The People who run Gulf & Western Industries Inc., a multibillion-dollar conglomerate, were so happy with their 1978 annual report that they wanted to show it off in a big way.
So they decided to reprint it in full in this coming week's issue of Time magazine.
All 64 pages of the report -- including the financial footnotes -- will be carried as a special insert in Time's 4.25 million-circulation domestic and 365,000-circulation European editions -- a promotional splash that will cost G&W $3.3 million (and that's after discounts).
It is the most expensive ad run by anyone at any time anywhere, according to Time officials. The previous record was held by the Pennsylvania Bicentennial Commission, which paid $1.28 million for a 48-page insert in Readers Digest.
Intended as the kickoff to G&W's 20th anniversary, the ad is being heralded by company officials as a bold innovation in advertising. Time Publisher John Meyers has called it "a milestone in business communications." Meanwhile, Madison Avenue, not quite sure what to make of the idea, waits curiously to see what the public's response will be.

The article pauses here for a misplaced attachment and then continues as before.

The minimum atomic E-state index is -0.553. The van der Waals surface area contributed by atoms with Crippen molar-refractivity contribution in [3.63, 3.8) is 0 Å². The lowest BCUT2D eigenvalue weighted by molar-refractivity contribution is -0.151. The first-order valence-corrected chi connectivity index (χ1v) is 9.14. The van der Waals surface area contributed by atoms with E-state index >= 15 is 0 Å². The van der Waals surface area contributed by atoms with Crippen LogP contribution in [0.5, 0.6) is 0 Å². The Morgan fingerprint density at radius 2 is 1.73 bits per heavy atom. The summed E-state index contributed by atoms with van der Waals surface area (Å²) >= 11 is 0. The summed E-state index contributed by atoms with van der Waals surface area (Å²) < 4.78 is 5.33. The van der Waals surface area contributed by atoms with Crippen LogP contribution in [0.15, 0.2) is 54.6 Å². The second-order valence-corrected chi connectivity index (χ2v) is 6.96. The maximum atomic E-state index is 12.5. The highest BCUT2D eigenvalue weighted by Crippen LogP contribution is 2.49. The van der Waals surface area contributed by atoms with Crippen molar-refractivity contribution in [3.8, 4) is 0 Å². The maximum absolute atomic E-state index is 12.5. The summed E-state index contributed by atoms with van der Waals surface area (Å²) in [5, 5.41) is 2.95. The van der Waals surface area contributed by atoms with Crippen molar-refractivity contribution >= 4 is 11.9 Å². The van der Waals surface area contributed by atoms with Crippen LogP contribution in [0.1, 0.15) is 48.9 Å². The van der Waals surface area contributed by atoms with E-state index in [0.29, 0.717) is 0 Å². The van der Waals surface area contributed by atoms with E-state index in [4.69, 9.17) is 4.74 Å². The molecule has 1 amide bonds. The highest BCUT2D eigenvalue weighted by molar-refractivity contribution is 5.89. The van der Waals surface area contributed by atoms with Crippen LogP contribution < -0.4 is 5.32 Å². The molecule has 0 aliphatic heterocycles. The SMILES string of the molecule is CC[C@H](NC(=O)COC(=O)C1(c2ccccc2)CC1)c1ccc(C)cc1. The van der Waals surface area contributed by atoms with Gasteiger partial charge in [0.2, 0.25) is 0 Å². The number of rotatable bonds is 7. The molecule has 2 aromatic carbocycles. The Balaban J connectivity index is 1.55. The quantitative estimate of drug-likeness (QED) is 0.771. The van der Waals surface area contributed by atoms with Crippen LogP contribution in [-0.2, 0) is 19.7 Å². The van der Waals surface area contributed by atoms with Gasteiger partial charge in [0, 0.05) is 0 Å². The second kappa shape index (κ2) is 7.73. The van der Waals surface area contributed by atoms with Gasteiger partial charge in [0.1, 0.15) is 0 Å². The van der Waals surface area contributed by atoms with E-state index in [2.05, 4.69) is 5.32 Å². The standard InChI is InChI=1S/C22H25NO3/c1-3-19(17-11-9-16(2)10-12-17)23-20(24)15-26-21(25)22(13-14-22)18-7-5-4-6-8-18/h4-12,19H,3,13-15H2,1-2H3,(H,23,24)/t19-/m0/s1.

"Like any ad, it's designed to get a message across and create an interest," said Martin Davis, G&W's executive vice president.
The intended message is that G&W has grown into a very large, very diverse, and, for the most part, profitable financial empire.
"Gulf & Western began," the annual report recounts, "as a small Grand Rapids company called Michigan Plating and Stamping, which made the rear bumper for the Studebaker, employed approximately 500 people and had 1958 sales of $8.4 million and a net loss of $730.
"In just 20 years, G & W has evolved into a broadly diversified corporation, now 59th on the Fortune 500 list, with more than 100,000 employes, sales of $4.3 billion and earnings of $180.5 million."
Today, G&W oversees more than 100 separate companies lumped into eight semi-autonomous operating groups. It owns Madison Square Garden, grows sugar cane in the Dominican Republic, produces movies through Paramount Pictures, publishes books under Simon and Schuster, makes cigars, weaves clothing, manufactures pulp, rolls steel and lends money -- just to name a few of its businesses.
Time officials estimate that, given the pass-along factor in a circulation of news weeklies, the G&W ad will be exposed to 22 million people.